- On April 17, 2020, we placed on CreditWatch negative our ratings on Mitchells & Butlers Finance's outstanding classes of notes.
- Following our full review, we have lowered our ratings on the class B1, B2, C1, C2, and D1 notes, and affirmed and removed from CreditWatch negative our ratings on the class A and AB notes. Our ratings on the class B1, B2, C1, C2, and D1 notes remain on CreditWatch negative.
- Mitchells & Butlers Finance is a corporate securitization of the U.K. operating business of the managed pub estate operator Mitchells & Butlers Retail. It originally closed in November 2003 and was subsequently tapped in September 2006.
LONDON (S&P Global Ratings) June 25, 2020--S&P Global Ratings today lowered its credit ratings on Mitchells & Butlers Finance PLC's class B1, B2, C1, C2, and D1 notes. At the same time, we have affirmed and removed from CreditWatch negative our ratings on the class A and AB notes. Our ratings on the class B1, B2, C1, C2, and class D1 notes remain on CreditWatch negative, reflecting the continuing significant uncertainty surrounding the timing and robustness of the COVID-19 recovery and their available liquidity.
On April 17, 2020, we placed on CreditWatch negative our ratings in this transaction to reflect the potential effect that the U.K. government's measures to contain the spread of COVID-19 could have on both the U.K economy and the restaurant and public houses (pub) sectors (see "34 Tranches On Seven U.K. Corporate Securitizations Placed On CreditWatch Negative Due To COVID-19 Uncertainty," and "European Corporate Securitizations: Assessing The Credit Effects Of COVID-19," published on March 26, 2020).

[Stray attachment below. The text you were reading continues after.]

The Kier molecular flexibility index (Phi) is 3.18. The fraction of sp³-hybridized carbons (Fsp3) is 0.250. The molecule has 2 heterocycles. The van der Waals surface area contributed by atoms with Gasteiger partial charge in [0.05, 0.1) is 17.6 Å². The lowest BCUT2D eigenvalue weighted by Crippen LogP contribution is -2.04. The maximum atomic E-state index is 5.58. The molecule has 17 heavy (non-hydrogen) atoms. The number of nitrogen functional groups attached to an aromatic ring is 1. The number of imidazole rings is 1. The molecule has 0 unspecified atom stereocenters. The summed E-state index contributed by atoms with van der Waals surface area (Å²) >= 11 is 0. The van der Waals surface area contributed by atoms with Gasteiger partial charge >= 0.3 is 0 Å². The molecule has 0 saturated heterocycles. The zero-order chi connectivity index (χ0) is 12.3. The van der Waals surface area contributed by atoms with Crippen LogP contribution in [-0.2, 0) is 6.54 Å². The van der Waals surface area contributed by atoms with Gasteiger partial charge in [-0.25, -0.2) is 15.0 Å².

Transactions backed by operating cash flows from pub companies (pubcos) will be particularly hard hit by the mandatory restrictions imposed by the U.K. government, which prohibit dine-in business and only permit take-away sales and deliveries. For the managed-pub sector, it is likely that delivery will not grow meaningfully enough to offset the loss of revenue due to the cessation of dine-in. As a result, we expect a material reduction in turnover across the pubcos that we rate. For strictly wet-led (leased and tenanted) estates, the ability to generate revenue from delivery is generally very low and the loss of revenue can be expected to be nearly total while the government's restrictions are in place.
Mitchells & Butlers Finance is a corporate securitization of the U.K. operating business of the managed pub estate operator Mitchells & Butlers Retail Ltd. (Mitchells & Butlers Retail or the borrower). It originally closed in November 2003 and was subsequently tapped in September 2006. The borrower's ability to withstand the loss of turnover will come down to their current level of headroom over their financial covenants and readily available sources of liquidity.
The transaction features five classes of notes (A, AB, B, C, and D), the proceeds of which have been on-lent by Mitchells & Butlers Finance, the issuer, to Mitchells & Butlers Retail, via issuer-borrower loans. The operating cash flows generated by Mitchells & Butlers Retail are available to repay its borrowings from the issuer that, in turn, uses those proceeds to service the notes. Each class of notes is fully amortizing and our ratings address the timely payment of interest and principal due on the notes, excluding any subordinated step-up interest. In particular, our ratings do not consider the deferability of the class AB, B, C, and D notes..